Simpson works in country modalities the way visual artists work with specific media. You and I might both use watercolors, but aside from the properties of the paint our work may not bear any other similarities. So it is with reverb, chorus, acoustic and slide guitars.

Simpson's canvas is much bigger than trucks, booze and broken hearts. He deploys his tools in any number of ways, even turning When in Rome's 1987 pop hit "The Promise" into an achingly beautiful country ballad.

I caught Simpson's tour manager after the gig. "Hey, can you get me a copy of the set list?" I asked.

"Doesn't have one, never does," he said. "Well, once. When we did Austin City Limits he had to stick to a set list, but that's the only time."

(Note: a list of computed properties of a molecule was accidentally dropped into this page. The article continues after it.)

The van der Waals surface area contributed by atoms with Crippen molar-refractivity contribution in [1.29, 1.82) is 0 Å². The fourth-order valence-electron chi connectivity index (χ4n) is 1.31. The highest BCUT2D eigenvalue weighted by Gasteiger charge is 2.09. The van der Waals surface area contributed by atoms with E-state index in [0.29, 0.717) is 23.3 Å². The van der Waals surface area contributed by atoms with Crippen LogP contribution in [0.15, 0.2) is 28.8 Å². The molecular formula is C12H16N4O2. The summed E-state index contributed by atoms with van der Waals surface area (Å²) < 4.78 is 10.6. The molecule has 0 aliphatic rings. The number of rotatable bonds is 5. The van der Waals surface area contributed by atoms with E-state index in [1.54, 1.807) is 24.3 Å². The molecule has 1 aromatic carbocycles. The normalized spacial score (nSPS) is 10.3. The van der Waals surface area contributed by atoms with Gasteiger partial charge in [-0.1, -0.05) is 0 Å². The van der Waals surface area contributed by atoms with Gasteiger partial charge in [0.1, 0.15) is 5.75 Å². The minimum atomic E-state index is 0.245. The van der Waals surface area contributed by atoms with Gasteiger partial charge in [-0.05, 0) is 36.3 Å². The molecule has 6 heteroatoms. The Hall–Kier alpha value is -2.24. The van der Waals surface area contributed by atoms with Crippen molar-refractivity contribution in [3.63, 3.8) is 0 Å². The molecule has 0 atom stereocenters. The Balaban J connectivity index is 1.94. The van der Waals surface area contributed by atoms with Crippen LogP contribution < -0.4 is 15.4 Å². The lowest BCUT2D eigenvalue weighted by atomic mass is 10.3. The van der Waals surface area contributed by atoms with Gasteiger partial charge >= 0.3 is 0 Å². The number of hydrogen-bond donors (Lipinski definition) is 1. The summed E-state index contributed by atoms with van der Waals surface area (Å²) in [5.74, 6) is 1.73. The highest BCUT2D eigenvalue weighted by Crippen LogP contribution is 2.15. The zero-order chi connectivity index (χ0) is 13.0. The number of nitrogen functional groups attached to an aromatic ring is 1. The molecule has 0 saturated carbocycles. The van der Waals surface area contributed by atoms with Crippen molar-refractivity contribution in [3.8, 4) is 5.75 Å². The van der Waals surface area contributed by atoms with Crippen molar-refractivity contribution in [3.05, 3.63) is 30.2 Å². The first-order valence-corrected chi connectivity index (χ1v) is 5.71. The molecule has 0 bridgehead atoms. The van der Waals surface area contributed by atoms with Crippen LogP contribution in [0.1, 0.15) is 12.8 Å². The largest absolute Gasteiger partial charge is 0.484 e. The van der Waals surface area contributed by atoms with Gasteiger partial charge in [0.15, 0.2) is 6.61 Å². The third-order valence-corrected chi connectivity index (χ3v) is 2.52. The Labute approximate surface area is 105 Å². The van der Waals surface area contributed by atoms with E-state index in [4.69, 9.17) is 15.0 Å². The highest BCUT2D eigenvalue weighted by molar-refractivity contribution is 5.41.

"Man, what a great set," I said.

"Yeah," the tour manager replied. "I was retired for 20 years, and then I heard him. Can you believe he did this all on his own? No label support, nothing."

Musical trends are cyclical. Maybe it was just time for pop country to turn outlaw again, and Sturgill Simpson just happened to be in the right place at the right time. Or maybe he's the most important voice in a much needed move back to our roots.

You'll never hear that from him, though. That's just writers' hype, and besides: He killed the ego that never done him no good no how.